How Did Brittany Murphy Die? Investigation Into Actress' Death Will Not Be Reopened

How Did Brittany Murphy Die? Investigation Into Actress' Death Will Not Be Reopened

Rumors the investigation into actress Brittany Murphy's death was reopening began swirling online this week after E! Online published an article with the headline "Brittany Murphy's Death: L.A. Coroner Does Not Rule Out Reopening Investigation." The article lists a number of hypothetical instances which could occur during a reopened investigation into any person's death, including exhuming a body, though the L.A. County Assistant Chief Coroner Ed Winter made it abundantly clear in his interview for the piece (and thereafter) the investigation is, and has been, closed. 

In a follow up interview with Entertainment, Winter stressed Murphy's investigation is not being opened up anytime soon: "At this point we have nothing that points us to reopening the investigation. If there was additional evidence or someone came forward then we would direct them to law enforcement."

How did Brittany Murphy die? Perhaps part of the reason why E! Online alleges there is "renewed interest in the Murphy case" is because the actress' death is so elusive to begin with. Murphy passed away on Dec. 20, 2009 after her mother Sharon found her lying unconcious in her shower. Pneumonia was the official cause of her death according to a coroner's report two months after her passing. The report also showed Murphy wasn't abusing drugs or alcohol at the time of her death, though there were trace amounts of Vicodin and other drugs found in her body — some prescribed, others over-the-counter. 

Murphy's death was "accidental but preventable," according to the coroner. Five months later, her husband Simon Monjack died of the same causes. 

E! Online's article was quickly picked up by a number of other sites, with headlines reading, "Brittany Murphy's Cause of Death Could Be Reinvestigated." Of course, there is nothing inaccurate about that statement — according to Winter, if someone were to say, for example, they somehow caused Murphy's death, the investigation could be reopened. But even those articles citing E! Online ran the same quotes from Winter which state, "We would have to have direct evidence. In all honesty, it would take something like a confession. Something connecting somebody with it."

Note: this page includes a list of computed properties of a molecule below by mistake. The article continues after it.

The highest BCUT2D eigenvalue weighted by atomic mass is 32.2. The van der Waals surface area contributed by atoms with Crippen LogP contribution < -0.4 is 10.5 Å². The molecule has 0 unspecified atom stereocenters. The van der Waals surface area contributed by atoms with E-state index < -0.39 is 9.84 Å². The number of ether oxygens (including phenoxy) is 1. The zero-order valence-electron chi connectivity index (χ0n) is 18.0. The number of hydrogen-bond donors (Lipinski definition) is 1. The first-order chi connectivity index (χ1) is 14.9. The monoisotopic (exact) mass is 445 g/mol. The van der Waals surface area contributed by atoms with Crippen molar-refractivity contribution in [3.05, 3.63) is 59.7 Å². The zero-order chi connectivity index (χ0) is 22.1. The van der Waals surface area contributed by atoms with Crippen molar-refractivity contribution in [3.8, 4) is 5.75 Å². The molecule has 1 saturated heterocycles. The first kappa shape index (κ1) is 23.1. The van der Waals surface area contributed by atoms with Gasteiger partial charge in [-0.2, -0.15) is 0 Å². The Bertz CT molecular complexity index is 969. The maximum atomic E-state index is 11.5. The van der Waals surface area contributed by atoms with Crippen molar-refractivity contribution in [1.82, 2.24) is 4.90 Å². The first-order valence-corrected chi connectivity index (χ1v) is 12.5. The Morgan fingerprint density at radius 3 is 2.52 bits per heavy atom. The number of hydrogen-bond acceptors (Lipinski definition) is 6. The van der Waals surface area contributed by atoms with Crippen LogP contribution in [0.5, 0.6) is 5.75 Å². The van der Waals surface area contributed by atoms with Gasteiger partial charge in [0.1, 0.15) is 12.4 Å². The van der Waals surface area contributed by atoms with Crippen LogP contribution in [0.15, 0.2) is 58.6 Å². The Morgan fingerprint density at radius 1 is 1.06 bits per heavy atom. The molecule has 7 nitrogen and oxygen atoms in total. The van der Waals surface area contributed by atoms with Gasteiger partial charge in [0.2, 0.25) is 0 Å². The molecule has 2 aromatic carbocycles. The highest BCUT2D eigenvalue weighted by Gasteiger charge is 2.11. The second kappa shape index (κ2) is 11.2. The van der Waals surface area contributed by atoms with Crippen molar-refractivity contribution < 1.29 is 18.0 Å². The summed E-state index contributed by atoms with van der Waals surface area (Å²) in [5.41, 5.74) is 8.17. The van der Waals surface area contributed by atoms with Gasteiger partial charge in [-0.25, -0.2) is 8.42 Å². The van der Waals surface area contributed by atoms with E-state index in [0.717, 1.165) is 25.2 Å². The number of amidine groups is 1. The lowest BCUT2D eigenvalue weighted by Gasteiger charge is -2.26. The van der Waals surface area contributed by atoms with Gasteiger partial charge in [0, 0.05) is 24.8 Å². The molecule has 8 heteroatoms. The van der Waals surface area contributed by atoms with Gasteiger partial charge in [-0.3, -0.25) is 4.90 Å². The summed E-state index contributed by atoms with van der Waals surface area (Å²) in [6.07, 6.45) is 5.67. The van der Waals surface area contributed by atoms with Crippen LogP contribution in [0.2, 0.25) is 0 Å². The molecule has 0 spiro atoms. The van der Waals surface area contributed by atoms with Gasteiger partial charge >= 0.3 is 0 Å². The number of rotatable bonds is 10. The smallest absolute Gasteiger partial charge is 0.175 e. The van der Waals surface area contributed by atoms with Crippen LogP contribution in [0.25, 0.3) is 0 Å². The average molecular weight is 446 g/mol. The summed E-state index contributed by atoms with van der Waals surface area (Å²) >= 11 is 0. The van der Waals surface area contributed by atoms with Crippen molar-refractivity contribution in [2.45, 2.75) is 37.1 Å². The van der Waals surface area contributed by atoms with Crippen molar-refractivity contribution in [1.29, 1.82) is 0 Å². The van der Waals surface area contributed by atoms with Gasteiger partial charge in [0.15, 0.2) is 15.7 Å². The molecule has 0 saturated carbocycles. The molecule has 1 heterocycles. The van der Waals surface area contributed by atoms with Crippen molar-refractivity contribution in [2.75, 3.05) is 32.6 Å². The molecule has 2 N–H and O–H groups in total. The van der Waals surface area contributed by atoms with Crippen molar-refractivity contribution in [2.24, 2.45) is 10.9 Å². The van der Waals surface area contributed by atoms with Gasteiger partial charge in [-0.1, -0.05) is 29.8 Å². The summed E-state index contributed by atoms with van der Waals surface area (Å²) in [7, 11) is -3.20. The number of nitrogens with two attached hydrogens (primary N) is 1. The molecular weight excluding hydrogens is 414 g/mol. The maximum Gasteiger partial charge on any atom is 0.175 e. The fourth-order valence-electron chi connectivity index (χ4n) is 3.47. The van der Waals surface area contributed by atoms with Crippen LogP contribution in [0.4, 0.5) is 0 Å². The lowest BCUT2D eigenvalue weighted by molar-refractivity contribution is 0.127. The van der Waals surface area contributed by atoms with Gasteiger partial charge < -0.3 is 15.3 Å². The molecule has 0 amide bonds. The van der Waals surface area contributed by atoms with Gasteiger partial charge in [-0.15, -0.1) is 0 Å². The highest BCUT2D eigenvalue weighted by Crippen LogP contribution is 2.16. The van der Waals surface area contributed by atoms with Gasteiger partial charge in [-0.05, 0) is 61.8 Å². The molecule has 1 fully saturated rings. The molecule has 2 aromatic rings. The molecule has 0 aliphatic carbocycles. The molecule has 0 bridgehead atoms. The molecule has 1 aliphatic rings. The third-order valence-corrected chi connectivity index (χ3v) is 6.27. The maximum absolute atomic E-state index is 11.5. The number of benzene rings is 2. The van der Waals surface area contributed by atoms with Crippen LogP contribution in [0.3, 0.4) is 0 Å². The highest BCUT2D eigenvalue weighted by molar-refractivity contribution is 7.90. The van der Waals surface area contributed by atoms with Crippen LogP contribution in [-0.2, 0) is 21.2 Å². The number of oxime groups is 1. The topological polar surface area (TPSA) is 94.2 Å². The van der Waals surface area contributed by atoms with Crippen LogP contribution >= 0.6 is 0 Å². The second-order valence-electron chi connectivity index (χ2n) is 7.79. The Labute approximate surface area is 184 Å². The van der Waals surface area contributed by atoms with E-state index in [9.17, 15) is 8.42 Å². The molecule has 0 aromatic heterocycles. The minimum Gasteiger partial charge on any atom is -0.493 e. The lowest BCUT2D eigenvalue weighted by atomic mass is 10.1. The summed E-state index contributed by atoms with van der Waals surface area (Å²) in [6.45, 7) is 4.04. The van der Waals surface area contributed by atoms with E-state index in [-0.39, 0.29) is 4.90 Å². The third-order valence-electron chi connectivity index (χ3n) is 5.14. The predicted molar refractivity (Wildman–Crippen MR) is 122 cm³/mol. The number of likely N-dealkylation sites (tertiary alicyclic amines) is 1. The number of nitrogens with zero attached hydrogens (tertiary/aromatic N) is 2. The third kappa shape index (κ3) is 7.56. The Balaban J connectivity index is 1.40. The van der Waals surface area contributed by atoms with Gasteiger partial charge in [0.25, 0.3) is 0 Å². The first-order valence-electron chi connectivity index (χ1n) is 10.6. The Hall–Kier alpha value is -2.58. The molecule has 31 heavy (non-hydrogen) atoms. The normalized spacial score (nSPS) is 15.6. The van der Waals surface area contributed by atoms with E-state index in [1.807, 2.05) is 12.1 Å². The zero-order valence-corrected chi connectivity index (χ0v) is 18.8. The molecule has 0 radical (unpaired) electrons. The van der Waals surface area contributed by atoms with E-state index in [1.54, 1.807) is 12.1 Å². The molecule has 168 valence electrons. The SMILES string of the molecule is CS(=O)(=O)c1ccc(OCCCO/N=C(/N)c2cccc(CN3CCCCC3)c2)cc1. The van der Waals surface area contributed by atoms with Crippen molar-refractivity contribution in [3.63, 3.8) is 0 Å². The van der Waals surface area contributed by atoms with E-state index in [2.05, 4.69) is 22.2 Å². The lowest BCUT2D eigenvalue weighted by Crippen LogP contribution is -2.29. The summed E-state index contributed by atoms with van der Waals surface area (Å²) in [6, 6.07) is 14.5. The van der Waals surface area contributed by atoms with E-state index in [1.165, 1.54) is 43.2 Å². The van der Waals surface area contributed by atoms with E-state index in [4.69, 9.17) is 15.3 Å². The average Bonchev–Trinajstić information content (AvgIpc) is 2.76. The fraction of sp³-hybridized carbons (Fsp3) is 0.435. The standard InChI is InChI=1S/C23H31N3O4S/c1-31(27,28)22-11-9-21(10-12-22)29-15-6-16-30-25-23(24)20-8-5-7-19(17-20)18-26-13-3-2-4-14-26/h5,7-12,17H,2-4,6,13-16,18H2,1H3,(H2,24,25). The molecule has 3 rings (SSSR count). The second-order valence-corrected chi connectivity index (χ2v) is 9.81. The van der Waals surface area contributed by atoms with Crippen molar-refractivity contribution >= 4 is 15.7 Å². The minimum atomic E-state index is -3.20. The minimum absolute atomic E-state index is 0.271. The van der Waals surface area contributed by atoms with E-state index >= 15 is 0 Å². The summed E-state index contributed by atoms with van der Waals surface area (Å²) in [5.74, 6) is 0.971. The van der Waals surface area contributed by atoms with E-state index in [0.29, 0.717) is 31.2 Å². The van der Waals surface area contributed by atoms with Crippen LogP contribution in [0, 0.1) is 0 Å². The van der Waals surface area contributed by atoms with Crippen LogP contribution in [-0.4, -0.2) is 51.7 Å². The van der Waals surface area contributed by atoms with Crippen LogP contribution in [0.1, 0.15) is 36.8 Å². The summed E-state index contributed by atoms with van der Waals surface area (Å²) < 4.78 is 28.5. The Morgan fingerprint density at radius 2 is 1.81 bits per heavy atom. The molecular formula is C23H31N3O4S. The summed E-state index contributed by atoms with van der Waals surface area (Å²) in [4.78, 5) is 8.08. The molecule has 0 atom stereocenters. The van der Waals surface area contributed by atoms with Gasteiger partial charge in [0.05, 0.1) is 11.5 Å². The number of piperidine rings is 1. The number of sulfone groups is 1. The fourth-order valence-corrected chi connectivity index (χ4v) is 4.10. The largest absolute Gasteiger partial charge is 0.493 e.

Murphy was suffering from anemia — a bodily condition when blood lacks the fundamental healthy red blood cells known as hemoglobin (responsible for binding with oxygen). The coroner's report attributes her death to community acquired pneumonia, with iron deficiency anemia and multiple drug intoxication, noting "this 32 year old female has a history of diabetes and had been previously hospitalized for an episode of hypoglycemia. She had complained of shortness of breath and abdominal pain for [seven] to [ten] days prior to her day of death. There is no history of alcohol or drug abuse."

However, Murphy's father alleges she and her husband were both poisoned, citing their toxicology reports which indicate multiple metals were found in both of their bodies at their times of death. Murphy's father was reportedly estranged from his daughter, didn't attend her funeral, divorced her mother when she was two-years-old and didn't speak to his daughter for years before the sudden passing. 

However, he was very adamant about his thought that Murphy and Monjack were murdered, at least at one point. He sued the Los Angeles County Coroner's Office in 2012 to obtain hair samples from Murphy, but the suit was later dismissed on July 24 after the judge determined Bertolotti failed to make court appearances and follow up on his claims, The Wrap reported. 

"[N]othing showed to the point of poison," Winter told E! Online in the initial article which caused this conversation to sprout up once more. "[The levels] weren't off the charts, and the levels weren't consistent with poison ... We could have reopened the case, but we didn't think it warranted it."

Previously, Murphy's life and career had been turned into a Lifetime biopic, which was lambasted for glamorizing what should of been a tribute to Murphy, most notably known for her work in Clueless and Uptown Girls.